Gene Therapy Gives Primates Young Eyes Again

Scientists have developed a new gene therapy that can reverse vision loss in primates, potentially laying the groundwork for treatments in humans as well. Last month, a team of scientists from Harvard Medical School and biotech company Life Biosciences announced preclinical data showing that a new approach was able to reprogram genetic markers to restore visual function in primates that had their eyes damaged with lasers.

In essence, the team injected their eyes with special chemicals that can partially reprogram cells to have them return to a more youthful state — a decidedly “Blade Runner” approach to vision restoration, if it’s born out by future research. The study involved ten primates, six of which were treated with the new gene therapy, while four had a control solution injected into their eyes. The eyes of the primates that received the treatment over five weeks ended up responding much better to light stimulation. The health of their eyes’ nerve fibers improved significantly as well, signs that are consistent with the restoration of vision. The overall goal was to address a specific eye disorder called non-arteritic anterior ischemic optic neuropathy (NAION), which is essentially the equivalent of a stroke but for the eye, and which results in a sudden loss of vision.

NAION is the most common cause of acute optic neuropathy in people over 50, but currently has no effective treatment,” said Bruce Ksander, study co-lead and associate professor of ophthalmology at Harvard, in a press release, adding that the new therapy “can lead to significant recovery in affected visual function in a [primate] model of NAION.” “That potential unlocks new opportunities for cellular rejuvenation, not just in NAION but in other ophthalmic diseases that occur as a result of retinal ganglion cell dysfunction as we age,” he added.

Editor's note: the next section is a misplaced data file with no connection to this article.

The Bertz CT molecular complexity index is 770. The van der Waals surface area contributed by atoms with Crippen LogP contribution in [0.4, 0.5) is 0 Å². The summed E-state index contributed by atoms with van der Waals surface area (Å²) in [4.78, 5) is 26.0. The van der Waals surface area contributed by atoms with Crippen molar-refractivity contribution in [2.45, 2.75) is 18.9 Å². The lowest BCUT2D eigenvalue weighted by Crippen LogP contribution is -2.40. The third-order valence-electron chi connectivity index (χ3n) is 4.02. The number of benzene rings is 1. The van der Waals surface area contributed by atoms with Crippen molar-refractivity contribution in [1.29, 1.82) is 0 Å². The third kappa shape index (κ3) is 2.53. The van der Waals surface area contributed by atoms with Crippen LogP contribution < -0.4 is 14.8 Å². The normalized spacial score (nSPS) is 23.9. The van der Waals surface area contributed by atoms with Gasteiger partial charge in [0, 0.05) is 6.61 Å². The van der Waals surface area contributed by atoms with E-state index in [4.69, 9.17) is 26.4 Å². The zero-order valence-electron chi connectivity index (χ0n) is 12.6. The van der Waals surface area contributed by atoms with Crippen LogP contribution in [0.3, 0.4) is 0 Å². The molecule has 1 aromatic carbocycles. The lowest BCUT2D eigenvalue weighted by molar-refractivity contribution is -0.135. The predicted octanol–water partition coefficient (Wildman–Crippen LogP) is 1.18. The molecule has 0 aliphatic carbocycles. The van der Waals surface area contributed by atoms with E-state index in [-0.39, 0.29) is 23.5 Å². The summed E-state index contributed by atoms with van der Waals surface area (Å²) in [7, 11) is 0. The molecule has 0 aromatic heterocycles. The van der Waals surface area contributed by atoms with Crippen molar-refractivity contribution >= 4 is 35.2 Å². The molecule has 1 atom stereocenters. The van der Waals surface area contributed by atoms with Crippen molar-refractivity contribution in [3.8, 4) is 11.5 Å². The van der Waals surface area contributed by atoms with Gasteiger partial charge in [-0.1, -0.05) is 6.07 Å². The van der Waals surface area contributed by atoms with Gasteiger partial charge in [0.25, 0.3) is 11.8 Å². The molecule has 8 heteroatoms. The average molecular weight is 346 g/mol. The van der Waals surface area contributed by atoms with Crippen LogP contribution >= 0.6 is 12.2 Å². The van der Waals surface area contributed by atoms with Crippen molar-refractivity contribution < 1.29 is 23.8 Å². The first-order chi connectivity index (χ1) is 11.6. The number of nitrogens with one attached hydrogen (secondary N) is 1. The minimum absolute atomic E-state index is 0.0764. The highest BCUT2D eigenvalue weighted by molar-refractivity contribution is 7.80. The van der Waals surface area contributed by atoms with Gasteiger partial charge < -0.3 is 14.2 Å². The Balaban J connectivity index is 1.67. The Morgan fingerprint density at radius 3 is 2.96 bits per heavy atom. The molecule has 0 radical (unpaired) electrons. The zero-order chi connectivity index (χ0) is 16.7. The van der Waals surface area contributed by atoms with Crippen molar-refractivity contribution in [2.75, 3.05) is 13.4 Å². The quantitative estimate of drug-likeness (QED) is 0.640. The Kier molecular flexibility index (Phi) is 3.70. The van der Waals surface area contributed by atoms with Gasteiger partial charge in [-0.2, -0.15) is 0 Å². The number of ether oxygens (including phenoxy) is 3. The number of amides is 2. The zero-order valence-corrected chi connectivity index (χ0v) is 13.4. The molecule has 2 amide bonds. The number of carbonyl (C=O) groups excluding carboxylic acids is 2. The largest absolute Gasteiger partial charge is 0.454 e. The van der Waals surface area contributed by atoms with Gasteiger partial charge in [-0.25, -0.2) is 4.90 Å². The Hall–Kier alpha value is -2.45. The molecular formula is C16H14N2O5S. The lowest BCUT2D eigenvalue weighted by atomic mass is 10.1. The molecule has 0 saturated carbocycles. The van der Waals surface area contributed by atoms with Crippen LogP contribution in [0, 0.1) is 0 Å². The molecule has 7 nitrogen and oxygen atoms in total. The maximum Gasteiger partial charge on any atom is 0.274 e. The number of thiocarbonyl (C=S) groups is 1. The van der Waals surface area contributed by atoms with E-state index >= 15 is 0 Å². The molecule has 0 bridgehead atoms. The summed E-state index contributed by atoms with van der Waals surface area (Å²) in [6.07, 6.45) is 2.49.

While we’re still a long way from establishing whether a similar technique can be effective in humans — besides, the researchers’ results have yet to be published and peer-reviewed — it’s a hopeful first step.


Rejuvenation by Controlled Reprogramming

On 19 January 2022, co-founders Rick Klausner and Hans Bishop publicly launched an aging research initiative called Altos Labs, with $3 billion in initial investment from backers including tech investor Yuri Milner and Amazon founder Jeff Bezos. This is the latest in a recent surge of investment in ventures seeking to build anti-aging interventions on the back of basic research programs looking at epigenetic reprogramming. In December, cryptocurrency company Coinbase’s cofounder Brian Armstrong and venture capitalist Blake Byers founded NewLimit, an aging-focused biotech backed by an initial $105 million investment, with the University of California, San Francisco’s Alex Marson and Stanford’s Mark Davis as advisors.

The discovery of the Yamanaka factors’ — four transcription factors (Oct3/4, Sox2, c-Myc and Klf4) that can reprogram a differentiated somatic cell into a pluripotent embryonic-like state — earned Kyoto University researcher Shinya Yamanaka a share of the Nobel prize in 2012. The finding, described in 2006, transformed stem cell research by providing a new source of embryonic stem cell (ESC)-like cells, induced pluripotent stem cell (iPSCs), that do not require human embryos for their derivation. But in recent years, Yamanaka factors have also become the focus for another burgeoning area: aging research.

So-called partial reprogramming consists in applying Yamanaka factors to cells for long enough to roll back cellular aging and repair tissues but without returning to pluripotency. Several groups, including those headed by Stanford University’s Vittorio Sebastiano, the Salk Institute’s Juan Carlos Izpisúa Belmonte and Harvard Medical School’s David Sinclair, have shown that partial reprogramming can dramatically reverse age-related phenotypes in the eye, muscle and other tissues in cultured mammalian cells and even rodent models by countering epigenetic changes associated with aging. These results have spurred interest in translating insights from animal models into anti-aging interventions. “This is a pursuit that has now become a race,” says Daniel Ives, CEO and founder of Cambridge, UK-based Shift Bioscience.

The Yamanaka factors that can reprogram cells into their embryonic-like state are at the heart of longevity research

We’re investing in this area [because] it is one of the few interventions we know of that can restore youthful function in a diverse set of cell types,” explains Jacob Kimmel, a principal investigator at Alphabet subsidiary Calico Life Sciences in South San Francisco, California. The zeal is shared by Joan Mannick, head of R&D at Life Biosciences, who says partial reprogramming could be potentially “transformative” when it comes to treating or even preventing age-related diseases. Life Biosciences, a startup co-founded by David Sinclair, is exploring the regenerative capacity of three Yamanaka factors (Oct4, Sox2 and Klf4).